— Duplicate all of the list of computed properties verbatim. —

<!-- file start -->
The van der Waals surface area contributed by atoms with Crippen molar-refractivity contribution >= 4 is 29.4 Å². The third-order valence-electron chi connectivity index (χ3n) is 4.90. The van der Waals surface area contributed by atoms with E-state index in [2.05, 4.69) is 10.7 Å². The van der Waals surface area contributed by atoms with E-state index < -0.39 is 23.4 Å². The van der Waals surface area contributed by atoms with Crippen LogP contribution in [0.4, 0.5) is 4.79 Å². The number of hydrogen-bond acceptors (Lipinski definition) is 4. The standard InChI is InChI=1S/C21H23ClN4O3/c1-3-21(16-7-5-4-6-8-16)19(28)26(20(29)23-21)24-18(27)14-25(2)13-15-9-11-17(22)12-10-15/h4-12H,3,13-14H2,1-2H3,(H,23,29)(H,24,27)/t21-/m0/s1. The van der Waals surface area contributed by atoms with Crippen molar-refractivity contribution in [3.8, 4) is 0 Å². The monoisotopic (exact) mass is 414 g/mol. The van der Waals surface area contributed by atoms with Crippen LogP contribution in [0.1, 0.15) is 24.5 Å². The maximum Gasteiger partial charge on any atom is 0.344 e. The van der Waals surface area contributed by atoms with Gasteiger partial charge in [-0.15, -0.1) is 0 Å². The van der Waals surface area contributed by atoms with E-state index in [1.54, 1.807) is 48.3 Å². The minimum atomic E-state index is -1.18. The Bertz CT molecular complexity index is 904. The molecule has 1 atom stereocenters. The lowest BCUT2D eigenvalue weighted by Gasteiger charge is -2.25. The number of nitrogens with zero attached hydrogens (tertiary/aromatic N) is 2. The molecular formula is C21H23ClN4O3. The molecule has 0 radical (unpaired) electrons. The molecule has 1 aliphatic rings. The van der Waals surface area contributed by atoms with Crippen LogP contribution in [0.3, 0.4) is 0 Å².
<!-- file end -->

The van der Waals surface area contributed by atoms with Crippen molar-refractivity contribution >= 4 is 29.4 Å². The third-order valence-electron chi connectivity index (χ3n) is 4.90. The van der Waals surface area contributed by atoms with E-state index in [2.05, 4.69) is 10.7 Å². The van der Waals surface area contributed by atoms with E-state index < -0.39 is 23.4 Å². The van der Waals surface area contributed by atoms with Crippen LogP contribution in [0.4, 0.5) is 4.79 Å². The number of hydrogen-bond acceptors (Lipinski definition) is 4. The standard InChI is InChI=1S/C21H23ClN4O3/c1-3-21(16-7-5-4-6-8-16)19(28)26(20(29)23-21)24-18(27)14-25(2)13-15-9-11-17(22)12-10-15/h4-12H,3,13-14H2,1-2H3,(H,23,29)(H,24,27)/t21-/m0/s1. The van der Waals surface area contributed by atoms with Crippen molar-refractivity contribution in [3.8, 4) is 0 Å². The monoisotopic (exact) mass is 414 g/mol. The van der Waals surface area contributed by atoms with Crippen LogP contribution in [0.1, 0.15) is 24.5 Å². The maximum Gasteiger partial charge on any atom is 0.344 e. The van der Waals surface area contributed by atoms with Gasteiger partial charge in [-0.15, -0.1) is 0 Å². The van der Waals surface area contributed by atoms with E-state index in [1.54, 1.807) is 48.3 Å². The minimum atomic E-state index is -1.18. The Bertz CT molecular complexity index is 904. The molecule has 1 atom stereocenters. The lowest BCUT2D eigenvalue weighted by Gasteiger charge is -2.25. The number of nitrogens with zero attached hydrogens (tertiary/aromatic N) is 2. The molecular formula is C21H23ClN4O3. The molecule has 0 radical (unpaired) electrons. The molecule has 1 aliphatic rings. The van der Waals surface area contributed by atoms with Crippen LogP contribution in [0.3, 0.4) is 0 Å².